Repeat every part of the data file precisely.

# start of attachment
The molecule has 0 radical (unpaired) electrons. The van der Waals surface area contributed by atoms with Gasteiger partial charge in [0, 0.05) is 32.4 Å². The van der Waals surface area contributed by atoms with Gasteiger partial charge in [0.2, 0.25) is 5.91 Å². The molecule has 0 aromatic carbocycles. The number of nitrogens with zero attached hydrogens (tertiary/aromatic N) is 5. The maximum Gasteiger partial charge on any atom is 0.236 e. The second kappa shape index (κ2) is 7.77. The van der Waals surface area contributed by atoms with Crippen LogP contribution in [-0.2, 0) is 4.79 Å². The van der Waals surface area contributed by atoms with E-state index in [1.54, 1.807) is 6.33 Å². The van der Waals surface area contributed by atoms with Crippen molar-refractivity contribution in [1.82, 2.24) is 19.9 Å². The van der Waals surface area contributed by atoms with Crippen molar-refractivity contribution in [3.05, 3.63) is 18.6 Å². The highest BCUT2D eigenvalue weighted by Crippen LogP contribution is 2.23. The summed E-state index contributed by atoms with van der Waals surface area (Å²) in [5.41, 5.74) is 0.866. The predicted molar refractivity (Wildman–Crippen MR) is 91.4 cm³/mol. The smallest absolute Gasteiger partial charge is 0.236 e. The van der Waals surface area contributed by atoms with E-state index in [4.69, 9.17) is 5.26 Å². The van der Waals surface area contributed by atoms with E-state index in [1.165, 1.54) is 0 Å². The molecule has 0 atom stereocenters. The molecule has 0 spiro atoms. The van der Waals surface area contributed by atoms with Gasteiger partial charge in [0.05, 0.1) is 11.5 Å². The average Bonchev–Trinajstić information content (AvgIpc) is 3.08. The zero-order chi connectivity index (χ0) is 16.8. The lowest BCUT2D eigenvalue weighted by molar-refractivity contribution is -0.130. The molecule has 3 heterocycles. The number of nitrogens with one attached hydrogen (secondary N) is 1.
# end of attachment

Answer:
The molecule has 0 radical (unpaired) electrons. The van der Waals surface area contributed by atoms with Gasteiger partial charge in [0, 0.05) is 32.4 Å². The van der Waals surface area contributed by atoms with Gasteiger partial charge in [0.2, 0.25) is 5.91 Å². The molecule has 0 aromatic carbocycles. The number of nitrogens with zero attached hydrogens (tertiary/aromatic N) is 5. The maximum Gasteiger partial charge on any atom is 0.236 e. The second kappa shape index (κ2) is 7.77. The van der Waals surface area contributed by atoms with Crippen LogP contribution in [-0.2, 0) is 4.79 Å². The van der Waals surface area contributed by atoms with E-state index in [1.54, 1.807) is 6.33 Å². The van der Waals surface area contributed by atoms with Crippen molar-refractivity contribution in [1.82, 2.24) is 19.9 Å². The van der Waals surface area contributed by atoms with Crippen molar-refractivity contribution in [3.05, 3.63) is 18.6 Å². The highest BCUT2D eigenvalue weighted by Crippen LogP contribution is 2.23. The summed E-state index contributed by atoms with van der Waals surface area (Å²) in [5.41, 5.74) is 0.866. The predicted molar refractivity (Wildman–Crippen MR) is 91.4 cm³/mol. The smallest absolute Gasteiger partial charge is 0.236 e. The van der Waals surface area contributed by atoms with E-state index in [4.69, 9.17) is 5.26 Å². The van der Waals surface area contributed by atoms with E-state index in [1.165, 1.54) is 0 Å². The molecule has 0 atom stereocenters. The molecule has 0 spiro atoms. The van der Waals surface area contributed by atoms with Gasteiger partial charge in [0.05, 0.1) is 11.5 Å². The average Bonchev–Trinajstić information content (AvgIpc) is 3.08. The zero-order chi connectivity index (χ0) is 16.8. The lowest BCUT2D eigenvalue weighted by molar-refractivity contribution is -0.130. The molecule has 3 heterocycles. The number of nitrogens with one attached hydrogen (secondary N) is 1.